Anyway, back to my story. Now that you know what Goodspeed looks like, you can probably guess what happened. Chris said "go around" so I gave it full throttle, pulled it back and put up one notch of flaps. I didn't like how close the bridge was getting, but we cleared it comfortably. "Another notch." So I did, still climbing, although unusually slowly. "Last notch." I did again. I don't think I would have without the reminders though, which was a fault: mistake #3.

Then came the scarey part. "Do you see those?" Chris asked. I saw the water below us covered in boats, hills off to the sides covered in trees... wait, except for that one part where a large powerline was going through. I wonder why they put a power line so close to the water if it didn't extend... OVER THE WATER!

Shit, I was too low for this. I looked out my left window and saw the faint powerlines. They were at best 50' below us; close enough that a gust of wind, mechanical problem, or a student pilot unstable with the controls could make us hit them. "My bird" said Chris. He turned a steep right and we climbed out towards the south-west. He gave me back the controls and told me to take him home. Once I got some altitude (2700', to be exact) he asked me what I did wrong back there.

"Well, I couldn't find the airport."
"Yeah, but not that." Clearly he was looking for something specific.
"I didn't consider the pattern when I started trying to lose altitude to land."
"Yeah, what else?"
"My radios weren't good."
"But what did you forget?"
"Flaps up? Angle of approach? Climb out? Too close to the bridge? Too close to the power lines?"
"No, what else?"
I just shrugged. I don't know. Did I mess up something else? Chris put his hand down and turned off the carb heat. Our engine jumped 250RPMs. It was like someone installed a turbo into the car.
"You forgot carb heat. We would've cleared everything just fine if you'd turned it off."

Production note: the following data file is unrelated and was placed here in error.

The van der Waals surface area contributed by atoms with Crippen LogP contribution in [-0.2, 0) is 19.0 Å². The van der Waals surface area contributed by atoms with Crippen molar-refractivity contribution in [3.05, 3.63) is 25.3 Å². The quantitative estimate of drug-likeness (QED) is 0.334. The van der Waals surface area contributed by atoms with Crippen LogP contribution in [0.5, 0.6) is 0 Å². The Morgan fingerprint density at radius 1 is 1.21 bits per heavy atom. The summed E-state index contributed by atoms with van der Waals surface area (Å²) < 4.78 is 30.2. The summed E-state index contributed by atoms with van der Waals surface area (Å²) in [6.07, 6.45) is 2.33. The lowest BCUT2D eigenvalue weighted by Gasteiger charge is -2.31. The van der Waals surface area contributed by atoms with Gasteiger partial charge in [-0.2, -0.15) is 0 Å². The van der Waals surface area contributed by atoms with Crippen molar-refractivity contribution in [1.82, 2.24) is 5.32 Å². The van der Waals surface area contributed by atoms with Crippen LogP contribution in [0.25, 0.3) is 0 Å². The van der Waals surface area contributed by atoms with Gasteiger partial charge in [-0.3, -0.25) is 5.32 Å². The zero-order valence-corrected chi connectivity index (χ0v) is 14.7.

"Ah crap."
Mistake #4. That was the big one of the day.

The flight back was fine. My altitude kept creeping up and down on me, but that was wind, mostly. The sun got most of my attention, since it was directly in front of my face. Chris explained that he wears hats to avoid the sun, whereas my sunglasses just dim it. Keeping a visor or baseball cap in my headset bag sounds like a good idea.

On our, Chris paid me a nice compliment after testing where I would land in an emergency ("that field" pointing): "most of my students I worry about in an emergency. Not you. You always seem like you'd be just fine." That felt good.

Coming in for landing everything was fine. I was perfect for talking to tower, set up the landing just fine (regardless of the sun) and came in at a fine angle. My flair, however, sucked. I touched down hard. I'm still not even sure why it was so bad. I think I flaired too late and didn't bleed off my airspeed in ground effect as well as I should have. Even though I know I can normally land better than that, landings are one of the things I want to be GREAT at. That one wasn't. Mistake #5.

Nothing exciting happened after that. Chris and I talked a bit. He explained that I did really good. Now, based off this post you wouldn't think that was the case, but I focus on the mistakes to learn from them so I can avoid them in the future. Chris had nothing to say about my navigation because it was fine (even if I couldn't find Goodspeed at first) so it didn't get much mention here. He didn't have anything to say about my flight plan, my turns, etc. because they were all good. All-in-all it was a great flight. But I made some mistakes and need to learn from those. Part of the reason I'm focusing on them here is to remind myself "put the carb heat in (in=off) for your next go around."

I'm proud of my flight overall, but these mistakes were real. I need to keep getting better.

My next lesson is up in the air. It sounds like it won't be until sometime next week since Chris's schedule this weekend is too full. I'll keep updated once I know.

1 comment:

Mama Bear said...

Not really a great post for Mom to read...